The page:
ASN Wikibase Occurrence # 43871
Last updated: 23 April 2014
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Date:08-FEB-2007
Time:1544
Type:Silhouette image of generic C210 model; specific model in this crash may look slightly different
Cessna T210R
Owner/operator:
Registration: N6390U
C/n / msn: 21064950
Fatalities:Fatalities: 1 / Occupants: 1
Other fatalities:0
Airplane damage: Written off (damaged beyond repair)
Location:Rexburg, ID -   United States of America
Phase: Take off
Nature:Private
Departure airport:Rexburg, ID (RXE)
Destination airport:Lincoln, CA (LHM)
Narrative:
The airplane collided with the ground and obstacles following a loss of engine power during takeoff. Witnesses reported the engine losing power during takeoff and the airplane entered a sharp right bank. The airplane then collided with obstacles and terrain. Post accident examination of the engine showed that debris coated the inlet side of the fuel manifold valve which is separated from the outlet side by a screen. When fuel enters the manifold valve, it comes through the screen, and eventually out to the fuel injector nozzles. Due to the amount of debris on the inlet side of the manifold valve, injector fuel pressure could not be obtained above 213 psi (specifications were for 250 psi). With the fuel pump pressure at 83 psi (specifications were for 32.5 psi), at RPMs above 1,500, the fuel pressure may have been excessive, dependent upon the distribution of the debris within the valve. An aviation maintenance technician and a family member reported that the pilot had been experiencing engine trouble during takeoff, similar to the circumstances surrounding the accident, and to correct the problem he would adjust the mixture setting. This adjustment was most likely due to the excessive fuel pressure at the pump, set as a result of the low fuel pressures due to the contaminated manifold valve. As the system pressure increased, the debris generally limited the fuel flow pressure. However, because the debris could move within the valve, the pilot most likely experienced erratic fuel flow pressures. There was no maintenance entry for the adjustment of the fuel pump, nor was any maintenance of the manifold valve noted. Both of these components were remanufactured during the engine overhaul approximately 6.5 years prior to the accident. CAUSE: The loss of engine power due to the contamination of the fuel manifold valve, and the pilot's continued operation of the airplane with known maintenance discrepancies.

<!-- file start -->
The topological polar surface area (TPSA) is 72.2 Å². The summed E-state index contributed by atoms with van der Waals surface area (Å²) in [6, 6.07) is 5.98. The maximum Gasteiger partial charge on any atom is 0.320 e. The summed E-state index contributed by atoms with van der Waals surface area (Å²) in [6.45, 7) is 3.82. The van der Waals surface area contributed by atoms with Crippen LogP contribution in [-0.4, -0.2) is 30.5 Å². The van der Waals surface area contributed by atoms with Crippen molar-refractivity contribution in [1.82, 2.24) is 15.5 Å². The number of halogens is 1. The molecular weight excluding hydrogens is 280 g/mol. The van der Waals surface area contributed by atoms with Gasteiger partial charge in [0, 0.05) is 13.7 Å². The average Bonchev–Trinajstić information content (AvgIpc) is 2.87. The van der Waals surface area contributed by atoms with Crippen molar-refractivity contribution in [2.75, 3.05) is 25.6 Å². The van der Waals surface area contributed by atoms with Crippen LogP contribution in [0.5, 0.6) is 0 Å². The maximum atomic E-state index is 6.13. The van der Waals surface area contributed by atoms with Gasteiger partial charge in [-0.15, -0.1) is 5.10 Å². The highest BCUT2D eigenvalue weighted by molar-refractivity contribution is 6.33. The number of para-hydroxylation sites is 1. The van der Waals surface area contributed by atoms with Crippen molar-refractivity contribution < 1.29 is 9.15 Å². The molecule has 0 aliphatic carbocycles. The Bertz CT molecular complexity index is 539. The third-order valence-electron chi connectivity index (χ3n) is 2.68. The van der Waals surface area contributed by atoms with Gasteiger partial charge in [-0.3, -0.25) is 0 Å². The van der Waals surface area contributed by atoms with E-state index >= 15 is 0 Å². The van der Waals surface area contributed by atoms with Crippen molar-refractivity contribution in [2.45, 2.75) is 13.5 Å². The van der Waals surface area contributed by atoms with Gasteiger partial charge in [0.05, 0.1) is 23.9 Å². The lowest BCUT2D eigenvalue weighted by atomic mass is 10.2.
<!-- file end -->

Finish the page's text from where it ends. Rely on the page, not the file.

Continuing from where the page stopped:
Sources:
http://www.ntsb.gov/ntsb/brief.asp?ev_id=20070214X00185&key=1


Revision history:

Date/timeContributorUpdates
28-Oct-2008 00:45 ASN archive Added
Number of views: 794

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